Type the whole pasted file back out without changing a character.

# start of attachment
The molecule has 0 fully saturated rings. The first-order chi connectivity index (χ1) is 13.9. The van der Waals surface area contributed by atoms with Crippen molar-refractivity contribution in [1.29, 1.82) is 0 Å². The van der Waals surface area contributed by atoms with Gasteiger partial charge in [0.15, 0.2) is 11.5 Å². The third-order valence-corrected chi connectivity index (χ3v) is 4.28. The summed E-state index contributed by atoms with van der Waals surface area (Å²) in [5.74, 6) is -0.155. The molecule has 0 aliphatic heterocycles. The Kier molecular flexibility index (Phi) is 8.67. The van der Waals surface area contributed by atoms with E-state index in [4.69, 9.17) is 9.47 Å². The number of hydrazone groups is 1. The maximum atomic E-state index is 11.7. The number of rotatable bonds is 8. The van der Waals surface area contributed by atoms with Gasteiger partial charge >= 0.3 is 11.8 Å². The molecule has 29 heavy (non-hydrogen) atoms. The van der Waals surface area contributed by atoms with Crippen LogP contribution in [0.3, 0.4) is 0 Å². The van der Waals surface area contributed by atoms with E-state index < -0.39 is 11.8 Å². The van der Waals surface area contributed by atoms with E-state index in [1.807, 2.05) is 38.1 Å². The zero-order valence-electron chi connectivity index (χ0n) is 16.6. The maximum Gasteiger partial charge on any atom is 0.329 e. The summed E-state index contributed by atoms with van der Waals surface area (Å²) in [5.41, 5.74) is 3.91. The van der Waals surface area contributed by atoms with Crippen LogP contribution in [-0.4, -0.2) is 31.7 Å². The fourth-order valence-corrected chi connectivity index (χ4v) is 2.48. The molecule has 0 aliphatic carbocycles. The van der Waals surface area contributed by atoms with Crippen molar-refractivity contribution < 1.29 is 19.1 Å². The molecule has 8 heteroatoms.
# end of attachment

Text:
The molecule has 0 fully saturated rings. The first-order chi connectivity index (χ1) is 13.9. The van der Waals surface area contributed by atoms with Crippen molar-refractivity contribution in [1.29, 1.82) is 0 Å². The van der Waals surface area contributed by atoms with Gasteiger partial charge in [0.15, 0.2) is 11.5 Å². The third-order valence-corrected chi connectivity index (χ3v) is 4.28. The summed E-state index contributed by atoms with van der Waals surface area (Å²) in [5.74, 6) is -0.155. The molecule has 0 aliphatic heterocycles. The Kier molecular flexibility index (Phi) is 8.67. The van der Waals surface area contributed by atoms with E-state index in [4.69, 9.17) is 9.47 Å². The number of hydrazone groups is 1. The maximum atomic E-state index is 11.7. The number of rotatable bonds is 8. The van der Waals surface area contributed by atoms with Gasteiger partial charge >= 0.3 is 11.8 Å². The molecule has 29 heavy (non-hydrogen) atoms. The van der Waals surface area contributed by atoms with Crippen LogP contribution in [0.3, 0.4) is 0 Å². The van der Waals surface area contributed by atoms with E-state index < -0.39 is 11.8 Å². The van der Waals surface area contributed by atoms with E-state index in [1.807, 2.05) is 38.1 Å². The zero-order valence-electron chi connectivity index (χ0n) is 16.6. The maximum Gasteiger partial charge on any atom is 0.329 e. The summed E-state index contributed by atoms with van der Waals surface area (Å²) in [5.41, 5.74) is 3.91. The van der Waals surface area contributed by atoms with Crippen LogP contribution in [-0.4, -0.2) is 31.7 Å². The fourth-order valence-corrected chi connectivity index (χ4v) is 2.48. The molecule has 0 aliphatic carbocycles. The van der Waals surface area contributed by atoms with Crippen molar-refractivity contribution < 1.29 is 19.1 Å². The molecule has 8 heteroatoms.